Tips for Improving the Customer Experience

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Improving customer experience and getting the greatest ROI from GPS Insight were goals of a recent virtual event.

February 7, 2019

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By Brad Harbison

As a company that has transformed itself from being strictly a provider of Global Positioning System (GPS) technology to one that is a solutions provider, GPS Insight understands the importance of delivering the total customer experience. Thus, it was fitting that “enhancing the customer experience” was the theme of a recent GPS Insight Virtual User Conference.

Throughout the three-hour event, members of the GPS Insight team discussed how users can get the greatest return on investment (ROI) from using GPS Insight.

Jason Walker, vice president of sales, GPS Insight, kicked off the event by reviewing how customers can maximize the value of their partnership by utilizing all of the GPS Insight tools at their disposal.

Walker said GPS Insight wants all of its clients to become “3rd level” customers, meaning they not only “know the assets,” but are “fully engaged” and “take advantage of collected data” in order to improve operational efficiencies. Walker then turned things over to keynote speaker Steve Koch, managing director of Cast & Hue, a consulting firm that helps companies improve their customer experience. 

Koch said that while messaging is important “if you can’t deliver on the experience, your organization may not reach the goals it hopes for because 75 percent of the perception of your organization is based on the experience they have. I like this quote ‘We don’t define our brand’ and we have to remember that. Our customers define our brand based on their experience touchpoint by touchpoint.”

Koch identified two areas companies can examine to find gaps in customer experience: (1) competition; and (2) delivering the emotional experience.

In terms of competition, Koch said it is important for company leaders to recognize they are not just competing against other companies in their category, but “You are competing with every organization your customer experiences every day.”

For example, a company that has raised the customer experience bar is Domino’s Pizza, Koch said. In 2009, Domino’s was a struggling pizza chain whose stock was at an all-time low. That year, Domino’s instituted a number of changes, most significantly the introduction of the Pizza Tracker, which allows users to track (on a cell phone, computer or iPad) a pizza order from when it was placed, to when it was put in the oven, to delivery. “It impacts expectations of your customers,” Koch said. “They say, ‘Hey, if Domino’s can show me when my pizza is arriving, why can’t the cable guy show me when he’s arriving?’”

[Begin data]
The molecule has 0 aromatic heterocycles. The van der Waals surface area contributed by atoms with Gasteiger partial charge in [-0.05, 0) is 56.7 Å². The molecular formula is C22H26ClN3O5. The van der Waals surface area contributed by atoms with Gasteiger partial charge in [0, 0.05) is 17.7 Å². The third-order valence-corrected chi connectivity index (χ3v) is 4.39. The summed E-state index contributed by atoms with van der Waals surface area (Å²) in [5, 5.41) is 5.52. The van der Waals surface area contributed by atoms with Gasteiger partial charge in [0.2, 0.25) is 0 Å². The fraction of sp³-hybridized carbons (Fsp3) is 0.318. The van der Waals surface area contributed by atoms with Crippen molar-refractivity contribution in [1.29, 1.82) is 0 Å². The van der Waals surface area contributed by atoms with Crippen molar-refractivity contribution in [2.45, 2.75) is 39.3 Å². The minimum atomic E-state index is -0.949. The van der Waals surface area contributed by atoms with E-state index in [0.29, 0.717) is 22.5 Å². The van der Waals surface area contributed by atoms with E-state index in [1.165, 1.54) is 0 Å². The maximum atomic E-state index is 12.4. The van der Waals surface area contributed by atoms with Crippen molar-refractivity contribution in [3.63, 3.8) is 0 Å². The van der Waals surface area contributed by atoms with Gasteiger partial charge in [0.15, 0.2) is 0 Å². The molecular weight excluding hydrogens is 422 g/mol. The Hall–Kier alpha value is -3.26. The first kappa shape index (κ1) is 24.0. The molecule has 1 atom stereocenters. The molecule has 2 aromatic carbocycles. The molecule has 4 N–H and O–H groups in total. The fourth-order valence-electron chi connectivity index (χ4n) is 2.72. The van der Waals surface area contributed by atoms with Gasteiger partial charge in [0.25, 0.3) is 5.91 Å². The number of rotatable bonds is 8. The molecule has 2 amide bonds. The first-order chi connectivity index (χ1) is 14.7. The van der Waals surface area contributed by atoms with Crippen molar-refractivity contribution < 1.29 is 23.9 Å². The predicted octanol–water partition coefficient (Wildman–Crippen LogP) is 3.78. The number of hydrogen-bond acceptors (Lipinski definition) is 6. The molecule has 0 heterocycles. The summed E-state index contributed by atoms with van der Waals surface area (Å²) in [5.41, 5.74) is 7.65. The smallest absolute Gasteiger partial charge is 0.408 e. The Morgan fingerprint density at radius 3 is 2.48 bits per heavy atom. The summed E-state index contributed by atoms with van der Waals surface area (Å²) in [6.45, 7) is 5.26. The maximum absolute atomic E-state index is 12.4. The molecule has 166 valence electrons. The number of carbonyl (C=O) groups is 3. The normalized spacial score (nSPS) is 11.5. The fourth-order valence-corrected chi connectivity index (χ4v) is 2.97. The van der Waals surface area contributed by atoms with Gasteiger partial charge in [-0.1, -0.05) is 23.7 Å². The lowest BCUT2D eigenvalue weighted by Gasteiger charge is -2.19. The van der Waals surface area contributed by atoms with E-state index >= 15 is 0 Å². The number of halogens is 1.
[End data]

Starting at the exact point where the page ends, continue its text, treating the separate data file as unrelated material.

Koch said companies often make a mistake of focusing their customer experience on rational elements (processes, efficiency, ease of use) — and not enough on emotional elements. “The reality is the emotional mind makes almost all of our decisions. The emotional mind works much faster than the rational mind — about 1,000 times faster than the rational mind.” Koch said emotionally engaged customers are three times more likely to recommend and repurchase. Koch then provided three steps for providing a better customer experience:

Measure and Understand Your Current Holistic and Emotional Experience. Don’t rely solely on customer satisfaction surveys and comments; instead talk directly to customers. Koch recommends developing journey maps. This involves bringing together customers (similar to a focus group) and finding out from them “what went right and what went wrong.” The goal is to identify and correct gaps in the customer experience.

Create Better Experiences Across All Touchpoints. Once you and your team identify key touchpoints, test out various strategies for addressing them. Again, Koch suggests customer interaction. “Ask them questions like, ‘What would you think if we did this when we arrived?’ and ‘What would you think if we made these changes to our website?’ There are a lot of different ways you can test ideas and they don’t have to be high tech.’”

Benchmark, Measure and Continuously Improve. Koch said this exercise doesn’t have to be overly complicated. He recommended using the NPS Net Promoter Score, a management tool that can be used to gauge the loyalty of a firm’s customer relationships. The score is based on how customers responded to the following questions: How likely are you to recommend our product or service to a friend or family member? Why? “It’s a great question because hopefully none us are going to recommend a poor service or product to our friends and family members. It should measure some realistic feelings that our customers have for us.”

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